The mentality of sustainability targets
The installation of a pull-up bar on my school run route last year started a “challenge Daddy” thing with my kids where they joyfully count reps as I huff and puff, lugging my beer gut into the air over and over again. As I could barely manage 10 when we started, I set myself a target of 20 by the end of 2015. I achieved that by March and slowly crept up to about 24 by the summer. Last month I decided to reset my target to 30 and managed 32 last week. This morning I was disappointed with 29.
The psychology fascinates me. I quickly met my original target and was then happy to coast until I set another target – unthinkable this time last year – and easily met it again, hardly noticing the extra effort.
A sustainability manager I was interviewing a couple of weeks ago (for an exciting client project you’ll hear about next year) used a high jump analogy for this. You have to be able to see the bar to clear it. If the bar was replaced by a laser detecting how high you jump, you would never manage the same height. In the same way you need clear, ambitious sustainability targets, and, when you hit them, raise the bar or the organisation will coast.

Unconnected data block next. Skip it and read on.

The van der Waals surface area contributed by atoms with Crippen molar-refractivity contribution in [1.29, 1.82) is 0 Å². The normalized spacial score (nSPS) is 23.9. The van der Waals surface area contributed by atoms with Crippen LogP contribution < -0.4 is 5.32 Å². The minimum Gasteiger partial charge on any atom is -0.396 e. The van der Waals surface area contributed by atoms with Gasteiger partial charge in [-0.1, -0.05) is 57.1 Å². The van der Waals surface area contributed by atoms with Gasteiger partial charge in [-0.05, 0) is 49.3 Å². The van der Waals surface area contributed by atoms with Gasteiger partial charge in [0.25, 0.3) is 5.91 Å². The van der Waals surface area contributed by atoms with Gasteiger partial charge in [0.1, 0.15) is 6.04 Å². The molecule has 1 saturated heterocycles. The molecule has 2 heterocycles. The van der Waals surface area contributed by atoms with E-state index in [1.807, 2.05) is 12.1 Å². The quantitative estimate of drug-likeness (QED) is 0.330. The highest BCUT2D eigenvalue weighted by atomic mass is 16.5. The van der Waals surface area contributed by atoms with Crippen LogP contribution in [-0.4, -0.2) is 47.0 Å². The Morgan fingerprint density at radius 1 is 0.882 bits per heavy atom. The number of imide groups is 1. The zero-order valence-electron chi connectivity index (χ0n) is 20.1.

That sounds obvious, but I’ve been reviewing the new UN Sustainable Development Goals for the next edition of Ask Gareth, and, of the 169 ‘targets’ only a minority are quantified. “Substantially increasing the share of renewable energy” is highly unlikely to drive change (and provides plenty of cover to justify poor progress).
So set the bar, and if you clear it, raise it.